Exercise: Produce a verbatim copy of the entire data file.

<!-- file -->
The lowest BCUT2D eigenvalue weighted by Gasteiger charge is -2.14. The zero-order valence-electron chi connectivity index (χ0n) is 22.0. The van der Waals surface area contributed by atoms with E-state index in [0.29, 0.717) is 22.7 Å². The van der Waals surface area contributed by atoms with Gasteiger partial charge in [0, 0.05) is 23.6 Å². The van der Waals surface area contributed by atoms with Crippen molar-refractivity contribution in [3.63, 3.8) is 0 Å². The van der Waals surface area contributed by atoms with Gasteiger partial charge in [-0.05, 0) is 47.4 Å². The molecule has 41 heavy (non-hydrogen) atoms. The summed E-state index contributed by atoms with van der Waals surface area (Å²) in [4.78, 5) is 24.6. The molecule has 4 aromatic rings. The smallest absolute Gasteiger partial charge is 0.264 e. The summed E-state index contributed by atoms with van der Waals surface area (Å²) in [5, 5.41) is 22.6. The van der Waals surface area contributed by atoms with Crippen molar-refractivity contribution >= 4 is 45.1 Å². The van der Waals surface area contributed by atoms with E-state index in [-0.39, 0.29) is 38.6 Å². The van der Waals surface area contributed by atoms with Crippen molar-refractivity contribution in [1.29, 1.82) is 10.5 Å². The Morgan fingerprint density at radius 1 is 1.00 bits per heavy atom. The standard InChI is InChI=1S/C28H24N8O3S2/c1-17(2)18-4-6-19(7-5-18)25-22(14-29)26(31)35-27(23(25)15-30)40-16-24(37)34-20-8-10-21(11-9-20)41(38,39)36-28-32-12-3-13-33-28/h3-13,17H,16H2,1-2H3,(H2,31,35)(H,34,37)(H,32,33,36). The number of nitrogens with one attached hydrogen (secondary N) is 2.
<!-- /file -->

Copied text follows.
The lowest BCUT2D eigenvalue weighted by Gasteiger charge is -2.14. The zero-order valence-electron chi connectivity index (χ0n) is 22.0. The van der Waals surface area contributed by atoms with E-state index in [0.29, 0.717) is 22.7 Å². The van der Waals surface area contributed by atoms with Gasteiger partial charge in [0, 0.05) is 23.6 Å². The van der Waals surface area contributed by atoms with Crippen molar-refractivity contribution in [3.63, 3.8) is 0 Å². The van der Waals surface area contributed by atoms with Gasteiger partial charge in [-0.05, 0) is 47.4 Å². The molecule has 41 heavy (non-hydrogen) atoms. The summed E-state index contributed by atoms with van der Waals surface area (Å²) in [4.78, 5) is 24.6. The molecule has 4 aromatic rings. The smallest absolute Gasteiger partial charge is 0.264 e. The summed E-state index contributed by atoms with van der Waals surface area (Å²) in [5, 5.41) is 22.6. The van der Waals surface area contributed by atoms with Crippen molar-refractivity contribution >= 4 is 45.1 Å². The van der Waals surface area contributed by atoms with E-state index in [-0.39, 0.29) is 38.6 Å². The van der Waals surface area contributed by atoms with Crippen molar-refractivity contribution in [1.29, 1.82) is 10.5 Å². The Morgan fingerprint density at radius 1 is 1.00 bits per heavy atom. The standard InChI is InChI=1S/C28H24N8O3S2/c1-17(2)18-4-6-19(7-5-18)25-22(14-29)26(31)35-27(23(25)15-30)40-16-24(37)34-20-8-10-21(11-9-20)41(38,39)36-28-32-12-3-13-33-28/h3-13,17H,16H2,1-2H3,(H2,31,35)(H,34,37)(H,32,33,36). The number of nitrogens with one attached hydrogen (secondary N) is 2.